Belfast Telegraph

Phew! No more mud, blood, sweat and tears

By Frances Burscough

My younger son (who's in Upper Sixth) played his last rugby match for the school this week. Finally, after more than a decade of mud, blood, sweat and tears it's all over and I can breath a sigh of relief at last.

I wanted to support him and I duly did, to beyond the call of duty for twelve rumbustious years. But every time he put his mouth guard in his mouth, my heart was in mine.

If there's a more brutal and risky team game than this, I've never seen it. In fact, I actually stopped watching him play after the first few matches because I couldn't stand seeing the tackles and had to restrain myself from marching onto the field and knocking the block off anyone who so much as bumped into him.

Also, there was a slight language problem. Mine.

As soon as he got the ball I became overwhelmed with a Tourettes-style compulsion to swear like a trooper, very loudly, for all to hear while all the other (highly respectable) parents looked on, mouths agog, in horror. In short, for eighty minutes (plus added time) I became the ultimate mortifying mum. It may have been a game of two halves but I was equally embarrassing in both.

Now don't get me wrong; I'm not violent or unhinged (honest!) but for a mother to willingly send her youngest son out onto that pitch battle that is competitive rugby goes completely against the laws of human nature. And before anyone mentions "apron strings" here's my explanation. Heck, you spend every moment of your life - and theirs - doing everything you can to keep them from harm's way until they are old enough to protect and fend for themselves. As a mother, it's your raison d'être. As a single mother, it's double that.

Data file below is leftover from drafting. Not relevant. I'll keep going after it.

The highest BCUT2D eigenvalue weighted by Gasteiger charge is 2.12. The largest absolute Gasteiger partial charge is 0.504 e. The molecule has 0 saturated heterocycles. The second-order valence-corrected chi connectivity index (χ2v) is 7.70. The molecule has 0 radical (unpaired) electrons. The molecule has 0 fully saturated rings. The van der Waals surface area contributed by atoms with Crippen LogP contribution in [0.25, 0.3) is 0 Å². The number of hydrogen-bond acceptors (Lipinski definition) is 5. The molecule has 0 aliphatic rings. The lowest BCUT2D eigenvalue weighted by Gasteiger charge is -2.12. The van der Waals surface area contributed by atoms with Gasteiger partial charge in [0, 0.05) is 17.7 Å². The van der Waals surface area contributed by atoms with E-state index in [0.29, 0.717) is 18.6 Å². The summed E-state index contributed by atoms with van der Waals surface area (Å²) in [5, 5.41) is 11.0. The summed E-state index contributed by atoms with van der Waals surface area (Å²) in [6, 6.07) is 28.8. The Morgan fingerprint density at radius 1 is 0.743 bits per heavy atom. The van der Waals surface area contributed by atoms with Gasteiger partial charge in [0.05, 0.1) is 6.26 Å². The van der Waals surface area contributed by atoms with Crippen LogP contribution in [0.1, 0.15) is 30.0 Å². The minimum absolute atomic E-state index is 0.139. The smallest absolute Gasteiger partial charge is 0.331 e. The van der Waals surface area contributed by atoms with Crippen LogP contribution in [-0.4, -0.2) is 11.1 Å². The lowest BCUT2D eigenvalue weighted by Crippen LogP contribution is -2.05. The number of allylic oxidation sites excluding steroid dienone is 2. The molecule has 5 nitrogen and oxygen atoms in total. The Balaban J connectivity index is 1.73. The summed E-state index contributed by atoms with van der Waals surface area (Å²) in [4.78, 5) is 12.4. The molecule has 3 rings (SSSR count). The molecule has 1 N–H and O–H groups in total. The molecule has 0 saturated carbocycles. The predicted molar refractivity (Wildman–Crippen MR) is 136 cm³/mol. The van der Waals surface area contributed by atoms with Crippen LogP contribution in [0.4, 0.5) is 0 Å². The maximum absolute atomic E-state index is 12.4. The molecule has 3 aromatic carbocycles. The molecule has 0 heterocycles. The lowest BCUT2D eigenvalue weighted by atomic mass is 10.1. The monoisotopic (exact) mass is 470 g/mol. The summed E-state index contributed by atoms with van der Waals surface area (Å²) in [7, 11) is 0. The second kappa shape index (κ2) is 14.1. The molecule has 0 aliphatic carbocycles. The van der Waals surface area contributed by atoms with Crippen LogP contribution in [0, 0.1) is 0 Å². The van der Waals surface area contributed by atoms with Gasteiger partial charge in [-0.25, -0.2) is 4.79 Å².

And yet you send them to a posh school and suddenly you're expected (nay, encouraged) to gladly escort him past the waiting ambulance and team of paramedics ominously waiting on stand-by in the school car park, into the snarling jaws of death they call the Northern Ireland Rugby Schools Cup? And then stand there and cheer politely whilst a brute from darkest South Down tries to pull your son's head off his shoulders? Are they mad?

So as far as the pitch side was concerned, I chose to be a conscientious objector. Of course I did all that was required of me. I supported the effort in every way I could. I encouraged and consoled him. I drove him back and forth to a thousand games as well as countless pre-school and post school training sessions. I scraped a tonne of caked mud off his kit, pre-washed and laundered them hundreds of times. I scrubbed his boots of all the mire and went through more bottles of Febreze than I can remember. I always had a packet of Ibuprofen, a fully-stocked first aid kit and a bag of frozen peas on stand-by for any number of minor inflammations and swollen joints. I gritted my teeth to stop the tears (mine) when he appeared off the bus limping, or hobbling or sporting a glowering black eye or a bloody nose. And when he broke his arm and sprained his wrist and fractured his thumb and gashed his knee I duly sped him immediately to A&E to be stitched up and fixed up and ready for the next fixture.

But now, as he approaches the final term of his final year at school and the rugby season comes to an end, I can relax. He survived every match and I survived him playing them too. Just.

Now all I have to worry about is his A Levels and, if all goes according to plan, him leaving home to go to university in London. After dicing with death for twelve years that should be a doddle.

Post script: "Great news, mum!" he just said.

"There's a rugby team at the college I've applied to!"


Belfast Telegraph


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